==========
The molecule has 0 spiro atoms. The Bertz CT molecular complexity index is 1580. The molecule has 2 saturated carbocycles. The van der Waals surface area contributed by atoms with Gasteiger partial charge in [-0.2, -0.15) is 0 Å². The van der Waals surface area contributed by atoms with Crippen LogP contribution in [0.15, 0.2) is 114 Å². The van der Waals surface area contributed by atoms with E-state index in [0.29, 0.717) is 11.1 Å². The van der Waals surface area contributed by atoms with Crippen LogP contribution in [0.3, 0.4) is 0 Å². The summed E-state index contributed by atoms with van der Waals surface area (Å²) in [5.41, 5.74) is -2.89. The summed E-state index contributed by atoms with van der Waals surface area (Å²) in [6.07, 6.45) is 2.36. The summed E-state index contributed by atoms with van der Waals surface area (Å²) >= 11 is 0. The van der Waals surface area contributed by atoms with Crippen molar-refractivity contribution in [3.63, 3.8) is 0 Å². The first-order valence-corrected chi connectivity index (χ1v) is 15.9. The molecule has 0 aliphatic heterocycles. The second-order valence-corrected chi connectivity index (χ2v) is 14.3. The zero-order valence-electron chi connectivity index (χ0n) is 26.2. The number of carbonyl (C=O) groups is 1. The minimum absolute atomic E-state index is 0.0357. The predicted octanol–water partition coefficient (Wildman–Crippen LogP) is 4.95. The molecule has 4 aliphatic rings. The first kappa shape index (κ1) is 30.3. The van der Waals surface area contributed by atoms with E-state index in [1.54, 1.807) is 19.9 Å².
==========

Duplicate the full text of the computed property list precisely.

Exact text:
The molecule has 0 spiro atoms. The Bertz CT molecular complexity index is 1580. The molecule has 2 saturated carbocycles. The van der Waals surface area contributed by atoms with Gasteiger partial charge in [-0.2, -0.15) is 0 Å². The van der Waals surface area contributed by atoms with Crippen LogP contribution in [0.15, 0.2) is 114 Å². The van der Waals surface area contributed by atoms with E-state index in [0.29, 0.717) is 11.1 Å². The van der Waals surface area contributed by atoms with Crippen LogP contribution in [0.3, 0.4) is 0 Å². The summed E-state index contributed by atoms with van der Waals surface area (Å²) in [5.41, 5.74) is -2.89. The summed E-state index contributed by atoms with van der Waals surface area (Å²) in [6.07, 6.45) is 2.36. The summed E-state index contributed by atoms with van der Waals surface area (Å²) >= 11 is 0. The van der Waals surface area contributed by atoms with Crippen molar-refractivity contribution in [3.63, 3.8) is 0 Å². The first-order valence-corrected chi connectivity index (χ1v) is 15.9. The molecule has 0 aliphatic heterocycles. The second-order valence-corrected chi connectivity index (χ2v) is 14.3. The zero-order valence-electron chi connectivity index (χ0n) is 26.2. The number of carbonyl (C=O) groups is 1. The minimum absolute atomic E-state index is 0.0357. The predicted octanol–water partition coefficient (Wildman–Crippen LogP) is 4.95. The molecule has 4 aliphatic rings. The first kappa shape index (κ1) is 30.3. The van der Waals surface area contributed by atoms with E-state index in [1.54, 1.807) is 19.9 Å².